Tuesday, April 22, 2008

Ye Old Hackberry

This time of year many of us spend a lot of time and energy on the yard and preparing the garden. I'm no exception. In Middle Tennessee, this is tornado season and we've been experiencing increased tornadic activity with lots of high winds. You're looking at the south wall of my studio that not only takes in the warm southern light but also the strong storm winds that come up from that direction. You can probably see how the very tall hackberry tree at the back corner leans toward the studio. The tree is about 75 - 80' tall.

If you've been following along, you'll remember the Bradford Pear tree that was split to the base in my back neighbor's yard a few months ago. Half a dozen more trees of various sizes came down in strong winds around the neighborhood probably as a result of last year's early warm spell, then four nights of temperatures in the teens which froze all the spring growth, then extreme drought, then lengthy heat spell with temperatures hovering around 106 Fahrenheit for weeks. Here's a neighbor's tree that simply let go of its roots:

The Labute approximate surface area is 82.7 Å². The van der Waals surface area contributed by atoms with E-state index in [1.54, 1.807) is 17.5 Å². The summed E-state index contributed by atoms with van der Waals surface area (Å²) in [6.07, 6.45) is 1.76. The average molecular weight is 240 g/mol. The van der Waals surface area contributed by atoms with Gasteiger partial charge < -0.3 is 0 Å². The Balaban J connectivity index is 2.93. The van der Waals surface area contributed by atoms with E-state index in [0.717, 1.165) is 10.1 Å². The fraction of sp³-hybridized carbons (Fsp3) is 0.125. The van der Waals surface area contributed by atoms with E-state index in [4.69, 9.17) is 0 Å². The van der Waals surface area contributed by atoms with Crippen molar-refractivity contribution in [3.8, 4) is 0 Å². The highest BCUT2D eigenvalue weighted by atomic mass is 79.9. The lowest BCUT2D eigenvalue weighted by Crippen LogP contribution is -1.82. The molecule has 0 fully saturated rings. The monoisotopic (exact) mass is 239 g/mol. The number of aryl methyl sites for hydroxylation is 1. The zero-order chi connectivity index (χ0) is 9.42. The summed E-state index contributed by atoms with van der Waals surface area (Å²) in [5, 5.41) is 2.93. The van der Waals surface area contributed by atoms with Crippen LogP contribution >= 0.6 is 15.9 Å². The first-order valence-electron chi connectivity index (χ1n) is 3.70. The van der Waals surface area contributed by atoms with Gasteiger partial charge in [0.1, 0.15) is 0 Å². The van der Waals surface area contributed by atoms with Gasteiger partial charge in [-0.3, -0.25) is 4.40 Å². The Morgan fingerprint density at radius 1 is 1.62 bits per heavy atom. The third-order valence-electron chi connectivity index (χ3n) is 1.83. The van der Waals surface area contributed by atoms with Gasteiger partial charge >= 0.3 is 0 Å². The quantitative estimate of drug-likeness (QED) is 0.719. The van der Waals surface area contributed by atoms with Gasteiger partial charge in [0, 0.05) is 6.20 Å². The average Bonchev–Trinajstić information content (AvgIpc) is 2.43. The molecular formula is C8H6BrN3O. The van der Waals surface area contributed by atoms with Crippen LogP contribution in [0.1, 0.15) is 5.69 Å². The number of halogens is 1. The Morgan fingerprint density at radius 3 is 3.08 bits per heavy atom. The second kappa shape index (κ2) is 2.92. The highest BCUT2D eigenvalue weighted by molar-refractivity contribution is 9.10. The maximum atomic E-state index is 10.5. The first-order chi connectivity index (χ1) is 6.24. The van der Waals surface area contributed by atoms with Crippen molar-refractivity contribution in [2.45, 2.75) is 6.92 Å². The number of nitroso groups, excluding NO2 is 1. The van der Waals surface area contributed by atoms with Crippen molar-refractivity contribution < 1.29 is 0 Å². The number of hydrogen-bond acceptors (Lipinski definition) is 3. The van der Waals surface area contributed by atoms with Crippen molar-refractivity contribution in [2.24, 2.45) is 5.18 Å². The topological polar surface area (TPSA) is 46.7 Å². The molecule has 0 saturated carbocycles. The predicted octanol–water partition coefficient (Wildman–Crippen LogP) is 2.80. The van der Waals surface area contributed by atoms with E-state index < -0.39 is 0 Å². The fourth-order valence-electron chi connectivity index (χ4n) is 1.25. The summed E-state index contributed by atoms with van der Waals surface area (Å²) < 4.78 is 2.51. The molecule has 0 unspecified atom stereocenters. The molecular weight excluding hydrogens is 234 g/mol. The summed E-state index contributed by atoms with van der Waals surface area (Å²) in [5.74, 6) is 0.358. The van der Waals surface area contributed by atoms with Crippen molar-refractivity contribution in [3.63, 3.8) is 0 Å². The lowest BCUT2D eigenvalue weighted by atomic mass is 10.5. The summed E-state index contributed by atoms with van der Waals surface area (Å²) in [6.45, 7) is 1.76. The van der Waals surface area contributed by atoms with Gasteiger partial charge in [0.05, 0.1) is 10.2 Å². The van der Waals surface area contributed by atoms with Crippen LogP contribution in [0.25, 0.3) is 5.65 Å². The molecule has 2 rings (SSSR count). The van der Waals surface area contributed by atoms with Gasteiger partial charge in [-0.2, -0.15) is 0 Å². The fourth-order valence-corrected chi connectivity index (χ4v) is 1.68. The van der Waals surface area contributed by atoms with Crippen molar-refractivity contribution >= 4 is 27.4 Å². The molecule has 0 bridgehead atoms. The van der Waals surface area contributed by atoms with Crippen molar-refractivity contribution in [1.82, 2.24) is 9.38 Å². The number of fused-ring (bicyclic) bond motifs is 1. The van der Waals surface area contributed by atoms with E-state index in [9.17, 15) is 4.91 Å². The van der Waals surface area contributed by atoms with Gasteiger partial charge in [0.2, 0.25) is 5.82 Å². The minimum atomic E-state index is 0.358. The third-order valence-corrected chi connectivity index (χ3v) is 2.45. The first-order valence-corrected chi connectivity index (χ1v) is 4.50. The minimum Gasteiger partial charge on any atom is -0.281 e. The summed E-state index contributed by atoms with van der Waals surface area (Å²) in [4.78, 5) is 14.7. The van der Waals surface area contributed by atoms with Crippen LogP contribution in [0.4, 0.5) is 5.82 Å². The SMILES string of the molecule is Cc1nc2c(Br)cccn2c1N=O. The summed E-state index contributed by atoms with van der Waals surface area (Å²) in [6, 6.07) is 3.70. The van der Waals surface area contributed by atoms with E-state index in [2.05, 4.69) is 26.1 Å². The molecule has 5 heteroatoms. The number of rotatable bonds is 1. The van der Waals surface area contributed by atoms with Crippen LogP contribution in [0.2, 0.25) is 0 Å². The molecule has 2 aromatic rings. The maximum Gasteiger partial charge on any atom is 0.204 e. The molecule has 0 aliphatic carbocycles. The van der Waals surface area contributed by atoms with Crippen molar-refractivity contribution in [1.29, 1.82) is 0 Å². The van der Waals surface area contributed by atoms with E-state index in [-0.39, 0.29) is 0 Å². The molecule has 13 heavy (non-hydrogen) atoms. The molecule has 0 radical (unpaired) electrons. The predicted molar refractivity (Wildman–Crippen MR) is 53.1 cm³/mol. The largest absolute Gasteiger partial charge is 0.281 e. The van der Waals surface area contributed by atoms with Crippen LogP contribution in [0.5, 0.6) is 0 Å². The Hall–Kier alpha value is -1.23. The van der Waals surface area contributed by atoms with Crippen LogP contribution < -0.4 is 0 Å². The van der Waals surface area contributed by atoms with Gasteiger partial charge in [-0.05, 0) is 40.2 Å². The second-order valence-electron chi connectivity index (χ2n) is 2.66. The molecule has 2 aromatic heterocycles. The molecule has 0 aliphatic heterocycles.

I started to look more closely at this particular hackberry and noticed the lean, the split bark

and the decades of bad cuts leaving the tree with rotted branches that plummet now and again.

Every time the winds came up I found myself worrying about this tree falling. At a distance, you can see how top heavy the tree is.

Hackberry trees are notorious for breaking apart and toppling whole. An ardent tree hugger since childhood, I started getting estimates on taking it down.

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